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Do I need to name an executor in my will?

Have you ever wondered who will manage your estate and the probate process after you die? If you have close family members, such as a spouse or children, the answer may seem obvious. There are many people, however, who may not be so sure. In such a case, failing to name an executor may place the estate in the hands of someone whom you wouldn't have chosen yourself.

Even for those with family members they are sure will be willing to serve as an executor, it can be helpful to name someone legally in the will. For example, you may ultimately survive your spouse. In that case, the role would fall to your children. Unfortunately, if one child is not explicitly named, it may cause a problem when they try to pick who will become the executor. That's why it's always the safest choice to legally list someone in your will as the person who will handle your estate.

Role of an executor

You understand why naming an executor is vital–but it's also essential to know what they will be responsible for before you choose one. There are many duties of an executor, but here are a few main ones:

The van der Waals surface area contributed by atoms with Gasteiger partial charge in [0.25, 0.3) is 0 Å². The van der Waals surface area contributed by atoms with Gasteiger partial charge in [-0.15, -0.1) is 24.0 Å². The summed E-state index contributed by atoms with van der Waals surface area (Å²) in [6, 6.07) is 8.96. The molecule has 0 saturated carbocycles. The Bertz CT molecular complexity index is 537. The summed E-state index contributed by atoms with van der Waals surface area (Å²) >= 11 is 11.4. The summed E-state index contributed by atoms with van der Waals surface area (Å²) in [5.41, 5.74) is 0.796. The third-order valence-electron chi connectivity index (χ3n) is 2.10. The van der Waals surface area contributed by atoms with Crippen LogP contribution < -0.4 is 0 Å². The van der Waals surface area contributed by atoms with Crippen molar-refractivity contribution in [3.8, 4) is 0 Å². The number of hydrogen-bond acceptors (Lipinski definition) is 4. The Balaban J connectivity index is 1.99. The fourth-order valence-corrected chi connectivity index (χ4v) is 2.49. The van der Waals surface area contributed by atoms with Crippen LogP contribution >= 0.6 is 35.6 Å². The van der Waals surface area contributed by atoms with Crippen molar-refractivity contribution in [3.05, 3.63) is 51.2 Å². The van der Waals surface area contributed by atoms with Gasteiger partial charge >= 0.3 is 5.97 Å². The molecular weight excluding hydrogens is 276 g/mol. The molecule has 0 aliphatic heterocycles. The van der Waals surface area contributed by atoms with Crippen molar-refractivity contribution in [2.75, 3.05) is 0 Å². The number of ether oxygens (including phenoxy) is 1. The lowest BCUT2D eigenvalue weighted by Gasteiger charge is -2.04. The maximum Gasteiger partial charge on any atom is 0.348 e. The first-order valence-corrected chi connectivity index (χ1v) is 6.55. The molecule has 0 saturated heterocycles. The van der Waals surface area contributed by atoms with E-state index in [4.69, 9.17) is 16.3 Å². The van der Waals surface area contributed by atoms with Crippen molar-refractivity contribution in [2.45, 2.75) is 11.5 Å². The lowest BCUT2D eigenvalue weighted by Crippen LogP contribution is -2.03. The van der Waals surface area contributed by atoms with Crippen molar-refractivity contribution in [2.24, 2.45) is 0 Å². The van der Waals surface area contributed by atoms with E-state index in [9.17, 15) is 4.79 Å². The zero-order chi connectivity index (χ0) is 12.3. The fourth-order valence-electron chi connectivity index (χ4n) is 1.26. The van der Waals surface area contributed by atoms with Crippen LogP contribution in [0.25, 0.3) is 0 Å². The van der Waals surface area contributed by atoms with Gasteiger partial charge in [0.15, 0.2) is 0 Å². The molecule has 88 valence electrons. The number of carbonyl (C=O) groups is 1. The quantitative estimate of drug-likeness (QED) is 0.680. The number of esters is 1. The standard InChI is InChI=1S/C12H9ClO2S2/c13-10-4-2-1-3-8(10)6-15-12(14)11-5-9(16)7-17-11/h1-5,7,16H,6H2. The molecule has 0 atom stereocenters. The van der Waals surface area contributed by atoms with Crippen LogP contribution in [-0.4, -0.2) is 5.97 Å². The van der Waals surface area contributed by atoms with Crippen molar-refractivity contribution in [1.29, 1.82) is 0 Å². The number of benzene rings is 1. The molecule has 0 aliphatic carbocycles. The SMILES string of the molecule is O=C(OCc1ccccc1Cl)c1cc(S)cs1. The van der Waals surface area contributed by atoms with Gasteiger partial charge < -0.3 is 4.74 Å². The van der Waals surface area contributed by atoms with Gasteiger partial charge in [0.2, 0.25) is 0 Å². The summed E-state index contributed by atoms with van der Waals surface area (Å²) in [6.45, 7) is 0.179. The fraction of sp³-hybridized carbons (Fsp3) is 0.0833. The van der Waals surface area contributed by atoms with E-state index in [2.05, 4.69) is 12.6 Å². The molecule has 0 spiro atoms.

• Handle probate court: An executor must submit your will to a probate court to begin the process of distributing the estate. Dealing with the judicial process can require lots of paperwork and time. If someone decides to contest your will, they will also need to handle that.
  • Manage and distribute your assets: All the things that have monetary value will need to be dealt with by the executor. This duty may require some research on their part to find all your belongings, bank accounts and more.
  • Pay debts & taxes: The executor must also pay any outstanding debts and taxes, if any. The money itself will come from the estate, and the person you name will not be responsible for paying out of pocket. Even so, they must pay careful attention in order to avoid legal problems in the future.

Choosing your executor

With these responsibilities in mind, you should choose someone who you think will be able to manage all of them. A spouse is a common choice, but if that is not an option in your situation, you must decide who will be able to carry out your wishes. No matter who it is, make sure to have an open and honest discussion with them about your expectations.

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